In a recent case [1] the court has held that a negligence claim worth more than £70 million was caught by the terms of a settlement agreement over a dispute in connection with unpaid invoices.  The agreed settlement sum was £90,000.

The settlement agreement stated that the agreement was “…in full and final settlement of all or any Claims which the parties have, or could have had against each other (whether in existence now or coming into existence at some time in the future, and whether or not in contemplation of the Parties…)”.

Claim was defined in part as:

“…any claim, potential claim…whether known or unknown, suspected or unsuspected…however and whenever arising…arising out of or in connection with the Action or the invoice…”.

Two years later the negligence claim was issued. The defendant argued the claim was caught by the invoice settlement agreement and so was doomed to failure.  The court agreed that the £70 million negligence claim had been compromised by the £90,000 invoice settlement agreement.

The case highlights the importance of ensuring that when settling a matter future claims are not inadvertently compromised.  In the absence of clear language the court will be slow to infer that a party intended to surrender rights and claims of which it was unaware and could not have been aware.  It is difficult to compromise what are considered to be “unknown unknowns”.  In this case at the time of the settlement of the invoice dispute no allegations of professional negligence had been raised.  However even though the claim was unsuspected at the time of the settlement agreement the court said that the objective bystander could not have said that it was impossible.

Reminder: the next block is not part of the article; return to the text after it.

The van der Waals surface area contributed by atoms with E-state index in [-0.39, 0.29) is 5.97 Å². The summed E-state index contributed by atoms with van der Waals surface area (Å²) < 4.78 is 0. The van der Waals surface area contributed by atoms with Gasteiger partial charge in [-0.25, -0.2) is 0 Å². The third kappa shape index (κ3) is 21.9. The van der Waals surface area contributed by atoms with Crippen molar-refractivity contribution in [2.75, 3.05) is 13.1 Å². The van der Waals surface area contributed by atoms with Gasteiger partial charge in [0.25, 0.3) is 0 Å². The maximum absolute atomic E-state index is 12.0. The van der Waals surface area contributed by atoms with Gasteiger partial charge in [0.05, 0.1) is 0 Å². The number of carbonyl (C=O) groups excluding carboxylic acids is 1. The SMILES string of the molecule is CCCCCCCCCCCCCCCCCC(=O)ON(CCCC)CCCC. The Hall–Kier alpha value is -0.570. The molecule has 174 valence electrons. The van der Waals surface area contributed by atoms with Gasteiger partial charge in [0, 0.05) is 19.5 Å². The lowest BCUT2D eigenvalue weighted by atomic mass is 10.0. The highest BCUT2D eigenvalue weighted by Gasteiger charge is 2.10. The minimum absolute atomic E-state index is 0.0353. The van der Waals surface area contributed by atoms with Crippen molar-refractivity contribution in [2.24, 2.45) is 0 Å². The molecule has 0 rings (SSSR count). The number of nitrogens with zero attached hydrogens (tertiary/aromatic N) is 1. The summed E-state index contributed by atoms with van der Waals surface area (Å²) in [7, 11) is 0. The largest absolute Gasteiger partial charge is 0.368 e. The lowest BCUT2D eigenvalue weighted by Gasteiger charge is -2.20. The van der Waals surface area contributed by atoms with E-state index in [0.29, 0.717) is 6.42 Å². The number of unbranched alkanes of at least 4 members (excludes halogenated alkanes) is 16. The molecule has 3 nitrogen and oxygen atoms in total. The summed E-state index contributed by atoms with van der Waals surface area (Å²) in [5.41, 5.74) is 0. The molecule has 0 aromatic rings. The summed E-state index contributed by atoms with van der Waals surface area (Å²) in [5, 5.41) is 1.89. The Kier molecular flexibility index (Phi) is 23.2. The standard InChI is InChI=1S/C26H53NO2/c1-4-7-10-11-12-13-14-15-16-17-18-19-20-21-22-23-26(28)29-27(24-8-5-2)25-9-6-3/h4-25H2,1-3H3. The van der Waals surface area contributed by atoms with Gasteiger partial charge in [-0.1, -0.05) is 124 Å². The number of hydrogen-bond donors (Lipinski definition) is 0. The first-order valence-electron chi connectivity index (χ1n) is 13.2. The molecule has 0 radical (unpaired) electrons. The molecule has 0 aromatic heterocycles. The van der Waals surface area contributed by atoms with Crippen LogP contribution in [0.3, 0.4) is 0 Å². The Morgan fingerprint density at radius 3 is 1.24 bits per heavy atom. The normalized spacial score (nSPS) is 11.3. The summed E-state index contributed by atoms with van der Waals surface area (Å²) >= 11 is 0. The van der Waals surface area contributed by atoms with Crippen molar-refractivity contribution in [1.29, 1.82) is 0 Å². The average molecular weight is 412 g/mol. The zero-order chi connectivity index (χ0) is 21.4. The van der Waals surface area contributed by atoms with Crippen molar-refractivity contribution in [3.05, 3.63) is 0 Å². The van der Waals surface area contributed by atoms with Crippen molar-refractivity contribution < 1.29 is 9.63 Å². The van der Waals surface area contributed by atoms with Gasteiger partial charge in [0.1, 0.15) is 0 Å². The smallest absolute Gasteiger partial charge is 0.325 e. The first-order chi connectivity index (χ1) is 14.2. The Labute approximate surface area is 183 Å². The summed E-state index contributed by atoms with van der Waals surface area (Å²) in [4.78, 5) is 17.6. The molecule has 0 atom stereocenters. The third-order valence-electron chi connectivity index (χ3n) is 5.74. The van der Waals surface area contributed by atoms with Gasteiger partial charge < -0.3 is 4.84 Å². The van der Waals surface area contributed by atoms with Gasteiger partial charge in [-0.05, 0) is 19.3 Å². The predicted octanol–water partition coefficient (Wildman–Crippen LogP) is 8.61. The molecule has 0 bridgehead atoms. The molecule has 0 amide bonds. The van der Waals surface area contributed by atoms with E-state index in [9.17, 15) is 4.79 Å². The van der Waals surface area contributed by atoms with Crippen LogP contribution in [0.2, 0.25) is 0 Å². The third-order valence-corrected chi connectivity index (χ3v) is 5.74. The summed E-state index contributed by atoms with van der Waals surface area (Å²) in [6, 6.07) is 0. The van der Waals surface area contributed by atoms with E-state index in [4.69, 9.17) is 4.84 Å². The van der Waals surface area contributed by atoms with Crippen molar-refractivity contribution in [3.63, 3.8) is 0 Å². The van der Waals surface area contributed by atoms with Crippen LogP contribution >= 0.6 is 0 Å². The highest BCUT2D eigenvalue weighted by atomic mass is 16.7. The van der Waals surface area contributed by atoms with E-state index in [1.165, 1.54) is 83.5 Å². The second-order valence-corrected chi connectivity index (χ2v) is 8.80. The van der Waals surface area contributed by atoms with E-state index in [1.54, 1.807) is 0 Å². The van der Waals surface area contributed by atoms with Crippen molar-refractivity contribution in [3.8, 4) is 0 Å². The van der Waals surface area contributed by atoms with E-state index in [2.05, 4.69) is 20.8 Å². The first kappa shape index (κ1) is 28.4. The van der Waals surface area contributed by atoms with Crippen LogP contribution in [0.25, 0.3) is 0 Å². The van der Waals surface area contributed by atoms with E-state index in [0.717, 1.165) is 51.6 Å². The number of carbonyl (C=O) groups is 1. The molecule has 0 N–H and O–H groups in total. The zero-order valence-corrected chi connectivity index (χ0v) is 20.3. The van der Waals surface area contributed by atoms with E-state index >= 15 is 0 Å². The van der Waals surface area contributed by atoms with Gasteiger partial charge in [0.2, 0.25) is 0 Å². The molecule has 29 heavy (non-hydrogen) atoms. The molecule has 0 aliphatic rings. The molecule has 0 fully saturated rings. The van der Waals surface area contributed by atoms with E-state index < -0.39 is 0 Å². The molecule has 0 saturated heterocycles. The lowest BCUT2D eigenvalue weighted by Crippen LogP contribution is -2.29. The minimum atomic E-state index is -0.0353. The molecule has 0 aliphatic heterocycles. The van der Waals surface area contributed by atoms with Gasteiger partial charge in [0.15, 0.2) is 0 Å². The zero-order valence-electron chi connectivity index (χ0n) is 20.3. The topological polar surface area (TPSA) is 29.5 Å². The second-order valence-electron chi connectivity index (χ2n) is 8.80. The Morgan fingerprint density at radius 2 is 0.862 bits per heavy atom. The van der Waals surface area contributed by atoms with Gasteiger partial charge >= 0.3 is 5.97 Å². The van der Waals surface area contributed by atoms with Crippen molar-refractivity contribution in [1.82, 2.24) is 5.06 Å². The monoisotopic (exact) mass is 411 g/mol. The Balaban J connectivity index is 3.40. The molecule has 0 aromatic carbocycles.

Settling a dispute is often the best way out.  But the terms of settlement must be carefully considered by both sides to ensure that the settlement agreement works in the way you want it to, not only in relation to the claim being settled but also in relation to future claims, whether known or unknown at the time of entering into the settlement agreement.

For more information, email blogs@gateleyplc.com.

[1] Khanty-Mansiysk Recoveries Ltd v Forsters LLP [2016] EWHC 522 (Comm)


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This blog is intended only as a synopsis of certain recent developments. If any matter referred to in this blog is sought to be relied upon, further advice should be obtained.